|THE SUIKERBOSRAND NATURE RESERVE
ACCOMMODATION IN SUIKERBOSRAND
The Suikerbosrand Nature Reserve covers an area of 13,337ha and was named after the Transvaal Suikerbos, (Protea Caffra).
The reserve is within an hours drive of Johannesburg and lies close to the town of Heidelberg. The main feature of the reserve is the Suikerbosrand Mountain Range that forms the backbone of the reserve and varies in height between 1,545m and 1,917m above sea level.
The list of MAMMALS to be found in the reserve is quite long and includes Eland, Zebra, Black Wildebeest, Red Hartebeest and Brown Hyena.
A network of 66km of BACKPACKING HIKING TRAILS have been established, plus a short, 4km long interpretive trail (Chetah Trail) and a 17km (10km shorter option, Bokmakierie) day visitor trail. There is also a 60km long motor vehicle tourist route.
The OVERNIGHT HIKING TRAILS span most of the reserve. Hikers start their chosen trek from the reception desk at the information centre where permits are issued and a key given for the overnight huts. It should be remembered that there is almost 5km to walk to the closest hut so daylight hours need to be taken into account in order to arrive a your first hut before nightfall.
Blesbok is one of the closest huts to the Diepkloof starting point and so is popular with hikers.
All the HUTS are similarly designed and laid out, with beds and mattresses, hot showers and chemical toilets. Undercover braai facilities are provided. The huts are all situated in secluded areas. Water must be used sparingly as it has to be pumped to a tank at the hut from a tractor pulled water tanker.
An early start is advisable, especially in summer as the area can be very hot at midday and is subject to violent thunder storms in the afternoons.
ELECTRICITY FOR LIGHTING AND HOT WATER IS SOLAR POWERED
The variety of landscapes is quite remarkable, varying from craggy rock formations to grassy plains and wooded kloofs.
Both Duiker and Hartebees Huts provide a challenge for the fit hikers to do in a day from or to Diepkloof. In fact if one chooses to crisscross the reserve it is possible to hike for six days of fairly exacting hiking.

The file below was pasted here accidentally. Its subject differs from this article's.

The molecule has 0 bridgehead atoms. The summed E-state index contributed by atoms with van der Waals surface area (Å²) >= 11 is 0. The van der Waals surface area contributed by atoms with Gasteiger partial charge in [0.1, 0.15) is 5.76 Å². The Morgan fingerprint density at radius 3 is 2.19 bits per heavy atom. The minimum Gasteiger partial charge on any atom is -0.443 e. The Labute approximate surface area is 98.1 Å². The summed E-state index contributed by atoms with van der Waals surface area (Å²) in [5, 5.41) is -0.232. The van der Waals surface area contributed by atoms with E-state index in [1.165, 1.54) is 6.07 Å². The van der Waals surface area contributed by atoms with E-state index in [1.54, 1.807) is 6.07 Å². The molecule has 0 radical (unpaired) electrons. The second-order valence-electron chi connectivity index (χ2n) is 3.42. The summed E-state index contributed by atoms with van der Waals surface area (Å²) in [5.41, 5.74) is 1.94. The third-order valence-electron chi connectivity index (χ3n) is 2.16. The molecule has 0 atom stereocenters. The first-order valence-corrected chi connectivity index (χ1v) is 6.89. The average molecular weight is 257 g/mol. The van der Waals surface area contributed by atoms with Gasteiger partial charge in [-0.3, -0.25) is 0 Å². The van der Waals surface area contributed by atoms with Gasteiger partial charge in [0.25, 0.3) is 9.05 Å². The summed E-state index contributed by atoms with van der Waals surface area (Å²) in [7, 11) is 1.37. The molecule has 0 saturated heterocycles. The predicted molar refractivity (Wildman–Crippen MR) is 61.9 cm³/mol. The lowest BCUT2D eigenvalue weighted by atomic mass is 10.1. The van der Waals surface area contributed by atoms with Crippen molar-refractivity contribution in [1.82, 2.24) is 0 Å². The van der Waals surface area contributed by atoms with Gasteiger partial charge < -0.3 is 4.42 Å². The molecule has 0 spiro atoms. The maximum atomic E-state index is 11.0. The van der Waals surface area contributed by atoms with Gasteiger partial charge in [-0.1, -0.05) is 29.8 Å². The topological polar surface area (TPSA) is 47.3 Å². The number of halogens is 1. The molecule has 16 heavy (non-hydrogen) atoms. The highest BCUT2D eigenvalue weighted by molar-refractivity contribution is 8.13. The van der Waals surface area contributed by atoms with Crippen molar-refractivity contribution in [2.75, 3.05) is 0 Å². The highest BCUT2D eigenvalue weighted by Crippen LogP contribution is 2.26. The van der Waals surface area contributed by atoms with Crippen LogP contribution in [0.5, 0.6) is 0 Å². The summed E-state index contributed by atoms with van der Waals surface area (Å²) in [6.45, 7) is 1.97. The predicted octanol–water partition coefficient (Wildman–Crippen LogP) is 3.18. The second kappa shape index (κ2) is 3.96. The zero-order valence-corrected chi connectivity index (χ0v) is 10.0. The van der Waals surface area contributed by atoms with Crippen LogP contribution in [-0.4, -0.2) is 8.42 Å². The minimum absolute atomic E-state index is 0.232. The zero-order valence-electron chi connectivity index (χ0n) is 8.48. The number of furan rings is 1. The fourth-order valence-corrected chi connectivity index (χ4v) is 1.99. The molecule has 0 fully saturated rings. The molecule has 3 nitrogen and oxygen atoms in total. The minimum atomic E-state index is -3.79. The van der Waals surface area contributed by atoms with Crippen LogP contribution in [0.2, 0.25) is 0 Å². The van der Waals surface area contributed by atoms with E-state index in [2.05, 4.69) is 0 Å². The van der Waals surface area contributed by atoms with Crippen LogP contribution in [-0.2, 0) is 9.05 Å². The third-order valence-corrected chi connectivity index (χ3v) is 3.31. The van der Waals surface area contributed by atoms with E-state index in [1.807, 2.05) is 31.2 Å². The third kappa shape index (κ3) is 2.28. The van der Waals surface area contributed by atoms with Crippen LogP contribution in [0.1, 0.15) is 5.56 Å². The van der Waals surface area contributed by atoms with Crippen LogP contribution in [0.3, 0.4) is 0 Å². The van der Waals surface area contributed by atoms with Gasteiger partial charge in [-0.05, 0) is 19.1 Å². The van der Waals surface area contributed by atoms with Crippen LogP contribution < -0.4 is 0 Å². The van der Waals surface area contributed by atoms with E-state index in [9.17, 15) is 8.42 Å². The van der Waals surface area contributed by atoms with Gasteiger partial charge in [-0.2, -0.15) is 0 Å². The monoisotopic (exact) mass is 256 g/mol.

There are a kettle and basic cooking pots provided but it would be a good idea to take along your portable gas stove and a couple of pots. The management asked me to mention that under no account are hikers allowed to take their cars to overnight facilities. Should any difficulties arise at a hut then staff should be notified and appropriate action will be taken.
During a night in the reserve, the sounds of the bush can easily make one forget how close one is to the major metropolises of Johannesburg and Pretoria.
The FLORA in the reserve is surprisingly varied and include a large number of grass species. Trees include the White Stinkwood (Celtis africana), Highveld Cabbage Tree (Cussonia paniculata), Ouhout (Leucosidea sericea), Sweet Thorn (Acacia Karroo), Highveld Protea/Suikerbos (Protea caffra) after which the reserve is named and the Common Guarrie (Euclea undulata).
Wild flowers include the Agapanthus (Agapanthus campanulatus), Disseldoring (Berkeya seminivea), Wild Sweat Pea (Sphenostylis angustifolia), Orange River Lily (Crinum bulbispernum) and the Large Witchwood (Striga elegans).
The GEOLOGY of the region consists of two systems, the Ventersdorp and the Witwatersrand systems. The Ventersdorp system consists of Igneous rocks, called basalt formed millions of years ago after molten rock had congealed on or in the earth's crust.
The Witwatersrand system is mainly sedimentary sandstone deposited in horizontal layers. Proteas are mainly to be found in this system.
When planning your next hiking trip, why not give the Suikerbosrand a try, I don't think you will be disappointed.
The best time to hike hear is Spring and Autumn. Be prepared for extremes of weather whatever time of the year you do the hike.